We wrote recently about NextRailKC’s poorly compiled and even more poorly considered claims of economic development resulting from the streetcar. NextRailKC corrected the original chart after we pointed out some basic mathematical errors. But the new chart's claims of economic development still contain some very questionable assumptions.
For example, the chart claims that the streetcar "impacted" the General Services Administration (GSA) decision to move downtown. We were skeptical and a quick Google search confirmed our suspicion. A Dec. 10, 2013, story in the Kansas City Star suggests otherwise:
The location of Two Pershing Square near the new downtown streetcar line scheduled to open in 2015 was an added benefit. It’s also close to bus routes and a rental bicycle station.
The building has parking for 1,700 vehicles, but the GSA will use only 28 for official vehicles. The federal government does not pay for employee parking but does reimburse workers using public transit.
“The streetcar is a bonus,” [GSA Regional Administrator Jason] Klumb said.
That doesn't sound to us like the streetcar had any "impact" on the decision, but was considered after the fact. Yet city officials consider this to be $50 million of the $900 million in so-called economic impact, "wholly or partially influenced by the streetcar project."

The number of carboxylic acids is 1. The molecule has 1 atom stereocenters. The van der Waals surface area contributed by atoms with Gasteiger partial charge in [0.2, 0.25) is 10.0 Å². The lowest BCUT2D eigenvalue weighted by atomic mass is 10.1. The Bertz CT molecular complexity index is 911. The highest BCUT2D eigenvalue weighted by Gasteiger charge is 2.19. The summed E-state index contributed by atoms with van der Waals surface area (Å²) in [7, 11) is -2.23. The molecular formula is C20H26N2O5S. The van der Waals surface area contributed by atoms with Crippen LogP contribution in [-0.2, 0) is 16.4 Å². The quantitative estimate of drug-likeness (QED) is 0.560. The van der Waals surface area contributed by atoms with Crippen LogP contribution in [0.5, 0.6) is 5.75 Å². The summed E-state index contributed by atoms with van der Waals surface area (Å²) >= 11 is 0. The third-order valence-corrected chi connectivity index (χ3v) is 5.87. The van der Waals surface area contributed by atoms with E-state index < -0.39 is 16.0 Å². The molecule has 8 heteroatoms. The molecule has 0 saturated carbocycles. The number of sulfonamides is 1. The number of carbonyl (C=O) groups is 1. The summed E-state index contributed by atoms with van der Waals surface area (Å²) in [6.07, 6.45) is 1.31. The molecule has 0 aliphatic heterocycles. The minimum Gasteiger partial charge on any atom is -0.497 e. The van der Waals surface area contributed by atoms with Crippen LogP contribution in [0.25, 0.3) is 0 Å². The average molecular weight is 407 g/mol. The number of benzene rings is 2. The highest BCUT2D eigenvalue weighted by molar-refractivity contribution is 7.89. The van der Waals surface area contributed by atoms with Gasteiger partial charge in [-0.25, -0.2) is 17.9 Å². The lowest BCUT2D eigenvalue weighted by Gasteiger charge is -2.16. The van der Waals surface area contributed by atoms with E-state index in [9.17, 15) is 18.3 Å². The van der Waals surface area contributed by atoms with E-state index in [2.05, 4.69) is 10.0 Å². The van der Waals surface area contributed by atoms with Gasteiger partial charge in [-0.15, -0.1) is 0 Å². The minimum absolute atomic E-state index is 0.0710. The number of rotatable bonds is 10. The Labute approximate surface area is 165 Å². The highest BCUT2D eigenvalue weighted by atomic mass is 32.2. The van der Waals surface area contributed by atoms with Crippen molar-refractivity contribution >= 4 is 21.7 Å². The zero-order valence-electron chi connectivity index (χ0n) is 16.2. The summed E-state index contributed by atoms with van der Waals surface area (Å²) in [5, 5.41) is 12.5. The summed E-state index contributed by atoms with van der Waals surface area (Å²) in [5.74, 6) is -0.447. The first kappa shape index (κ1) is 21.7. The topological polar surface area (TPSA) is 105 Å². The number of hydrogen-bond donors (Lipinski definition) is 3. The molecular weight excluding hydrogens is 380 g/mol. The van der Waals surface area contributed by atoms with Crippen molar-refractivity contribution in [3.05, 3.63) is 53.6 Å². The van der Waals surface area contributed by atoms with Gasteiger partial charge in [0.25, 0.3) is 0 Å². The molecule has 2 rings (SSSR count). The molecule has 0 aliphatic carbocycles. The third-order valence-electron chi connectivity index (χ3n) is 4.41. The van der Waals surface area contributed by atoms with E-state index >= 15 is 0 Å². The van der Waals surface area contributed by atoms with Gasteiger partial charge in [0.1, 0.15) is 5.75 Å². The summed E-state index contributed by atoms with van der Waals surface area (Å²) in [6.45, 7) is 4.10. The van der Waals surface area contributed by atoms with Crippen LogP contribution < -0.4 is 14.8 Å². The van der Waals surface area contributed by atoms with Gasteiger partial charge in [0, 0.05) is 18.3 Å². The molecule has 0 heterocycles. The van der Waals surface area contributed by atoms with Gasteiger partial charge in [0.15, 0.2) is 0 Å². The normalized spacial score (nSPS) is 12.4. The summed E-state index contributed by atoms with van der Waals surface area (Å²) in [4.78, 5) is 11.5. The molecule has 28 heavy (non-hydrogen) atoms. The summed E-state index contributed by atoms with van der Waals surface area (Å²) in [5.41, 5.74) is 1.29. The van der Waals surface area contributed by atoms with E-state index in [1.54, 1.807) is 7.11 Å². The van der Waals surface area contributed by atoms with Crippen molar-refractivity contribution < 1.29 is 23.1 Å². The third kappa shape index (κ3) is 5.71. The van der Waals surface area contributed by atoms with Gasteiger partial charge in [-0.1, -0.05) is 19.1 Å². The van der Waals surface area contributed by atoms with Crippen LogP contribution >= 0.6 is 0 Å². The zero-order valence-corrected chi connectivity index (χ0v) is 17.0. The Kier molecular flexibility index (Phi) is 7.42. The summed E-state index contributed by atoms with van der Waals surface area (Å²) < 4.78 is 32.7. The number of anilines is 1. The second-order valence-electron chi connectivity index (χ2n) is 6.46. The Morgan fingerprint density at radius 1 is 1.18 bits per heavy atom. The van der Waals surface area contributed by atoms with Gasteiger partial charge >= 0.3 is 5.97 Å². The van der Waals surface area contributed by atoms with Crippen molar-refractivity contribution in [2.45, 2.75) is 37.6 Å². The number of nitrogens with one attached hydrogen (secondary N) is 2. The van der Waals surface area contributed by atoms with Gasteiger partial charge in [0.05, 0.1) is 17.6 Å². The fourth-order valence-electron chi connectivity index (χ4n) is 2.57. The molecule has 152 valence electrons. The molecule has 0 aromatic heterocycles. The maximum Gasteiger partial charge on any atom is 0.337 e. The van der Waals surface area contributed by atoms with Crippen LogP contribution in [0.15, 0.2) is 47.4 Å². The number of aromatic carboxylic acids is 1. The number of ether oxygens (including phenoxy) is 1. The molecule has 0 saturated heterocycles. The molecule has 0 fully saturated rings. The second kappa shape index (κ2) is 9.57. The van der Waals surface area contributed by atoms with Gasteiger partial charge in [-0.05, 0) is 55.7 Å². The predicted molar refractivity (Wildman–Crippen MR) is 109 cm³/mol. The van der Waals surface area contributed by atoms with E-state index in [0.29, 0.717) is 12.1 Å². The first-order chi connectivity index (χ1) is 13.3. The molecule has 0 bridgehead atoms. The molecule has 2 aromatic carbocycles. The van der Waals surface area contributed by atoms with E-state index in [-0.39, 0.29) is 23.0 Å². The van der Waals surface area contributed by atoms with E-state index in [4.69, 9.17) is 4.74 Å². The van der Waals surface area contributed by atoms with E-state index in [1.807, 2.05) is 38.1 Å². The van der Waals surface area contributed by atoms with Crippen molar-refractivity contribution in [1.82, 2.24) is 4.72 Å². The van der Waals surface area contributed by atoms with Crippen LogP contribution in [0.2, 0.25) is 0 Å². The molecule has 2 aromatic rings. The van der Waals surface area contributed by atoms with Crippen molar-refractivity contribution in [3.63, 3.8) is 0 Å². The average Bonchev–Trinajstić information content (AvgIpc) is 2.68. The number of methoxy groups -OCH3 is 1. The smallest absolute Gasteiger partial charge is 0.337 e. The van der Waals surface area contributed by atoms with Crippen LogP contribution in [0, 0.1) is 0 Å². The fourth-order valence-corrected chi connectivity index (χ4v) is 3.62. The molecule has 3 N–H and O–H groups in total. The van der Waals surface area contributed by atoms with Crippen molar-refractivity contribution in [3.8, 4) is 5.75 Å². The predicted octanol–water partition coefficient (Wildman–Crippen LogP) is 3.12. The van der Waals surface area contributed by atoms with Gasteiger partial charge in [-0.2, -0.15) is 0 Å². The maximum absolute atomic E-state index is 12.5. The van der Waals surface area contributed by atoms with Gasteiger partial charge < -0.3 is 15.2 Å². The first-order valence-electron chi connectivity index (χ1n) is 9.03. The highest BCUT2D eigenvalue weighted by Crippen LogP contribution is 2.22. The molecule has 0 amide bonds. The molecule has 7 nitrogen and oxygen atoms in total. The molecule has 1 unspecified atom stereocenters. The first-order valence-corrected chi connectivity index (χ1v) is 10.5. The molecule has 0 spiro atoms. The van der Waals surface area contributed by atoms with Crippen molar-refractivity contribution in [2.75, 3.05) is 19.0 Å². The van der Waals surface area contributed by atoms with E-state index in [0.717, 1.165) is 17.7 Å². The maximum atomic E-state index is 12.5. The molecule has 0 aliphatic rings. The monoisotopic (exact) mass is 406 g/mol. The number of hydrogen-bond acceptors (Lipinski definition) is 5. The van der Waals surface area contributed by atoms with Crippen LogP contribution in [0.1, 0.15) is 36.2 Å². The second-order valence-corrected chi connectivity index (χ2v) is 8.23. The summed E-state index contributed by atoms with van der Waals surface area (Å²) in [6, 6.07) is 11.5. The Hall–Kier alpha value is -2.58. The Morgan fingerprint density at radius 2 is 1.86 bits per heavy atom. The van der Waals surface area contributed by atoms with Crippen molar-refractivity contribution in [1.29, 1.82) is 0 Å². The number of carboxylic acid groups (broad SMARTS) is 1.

It is clear that the streetcar wasn't really a contributor to GSA's decision to move. What's more, it is likely that very few of the GSA employees will use the streetcar to get to and from work. Judging by the size of the parking garage (to repeat - 1,700 vehicles), GSA clearly expects them to drive.
But streetcar proponents seem to think that GSA employees will relocate into the Columbus Park apartments at the northern end of the streetcar line. According to a story in the Kansas City Business Journal:
A few months later, the General Services Administration will begin moving 900 employees to Two Pershing Square, which will be adjacent to the southern end of the new streetcar line. [Senior VP for Zimmer Real Estate Services LC, Dan] Musser said that means the Columbus Park project's initial apartment construction could be filled by GSA employees alone.
This is how streetcar economic development works: when a large employer moves a few miles north to the yet to be built streetcar line, you claim credit for the move. Then you suggest that all those employees will sell their homes and relocate to another point on the streetcar line. We're tempted to write this off as Musser just being silly, but given other economic development claims that streetcar supporters have made, those very well may be the assumptions they are making.